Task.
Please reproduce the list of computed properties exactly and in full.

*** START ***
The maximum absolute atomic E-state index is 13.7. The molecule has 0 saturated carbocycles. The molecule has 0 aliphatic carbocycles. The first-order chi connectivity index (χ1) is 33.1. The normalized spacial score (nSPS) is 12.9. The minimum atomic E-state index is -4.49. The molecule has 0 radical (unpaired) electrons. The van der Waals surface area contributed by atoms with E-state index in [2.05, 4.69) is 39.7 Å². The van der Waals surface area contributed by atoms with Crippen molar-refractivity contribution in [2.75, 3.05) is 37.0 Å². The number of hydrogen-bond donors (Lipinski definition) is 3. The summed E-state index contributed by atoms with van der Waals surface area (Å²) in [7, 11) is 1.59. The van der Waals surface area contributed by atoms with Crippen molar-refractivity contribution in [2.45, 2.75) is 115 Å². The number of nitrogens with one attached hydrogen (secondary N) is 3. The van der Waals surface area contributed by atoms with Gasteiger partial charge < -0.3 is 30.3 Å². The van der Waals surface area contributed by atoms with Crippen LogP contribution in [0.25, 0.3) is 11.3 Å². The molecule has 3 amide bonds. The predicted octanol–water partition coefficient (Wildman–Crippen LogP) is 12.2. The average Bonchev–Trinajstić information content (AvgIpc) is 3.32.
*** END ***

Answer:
The maximum absolute atomic E-state index is 13.7. The molecule has 0 saturated carbocycles. The molecule has 0 aliphatic carbocycles. The first-order chi connectivity index (χ1) is 33.1. The normalized spacial score (nSPS) is 12.9. The minimum atomic E-state index is -4.49. The molecule has 0 radical (unpaired) electrons. The van der Waals surface area contributed by atoms with E-state index in [2.05, 4.69) is 39.7 Å². The van der Waals surface area contributed by atoms with Crippen molar-refractivity contribution in [2.75, 3.05) is 37.0 Å². The number of hydrogen-bond donors (Lipinski definition) is 3. The summed E-state index contributed by atoms with van der Waals surface area (Å²) in [7, 11) is 1.59. The van der Waals surface area contributed by atoms with Crippen molar-refractivity contribution in [2.45, 2.75) is 115 Å². The number of nitrogens with one attached hydrogen (secondary N) is 3. The van der Waals surface area contributed by atoms with Gasteiger partial charge < -0.3 is 30.3 Å². The van der Waals surface area contributed by atoms with Crippen LogP contribution in [0.25, 0.3) is 11.3 Å². The molecule has 3 amide bonds. The predicted octanol–water partition coefficient (Wildman–Crippen LogP) is 12.2. The average Bonchev–Trinajstić information content (AvgIpc) is 3.32.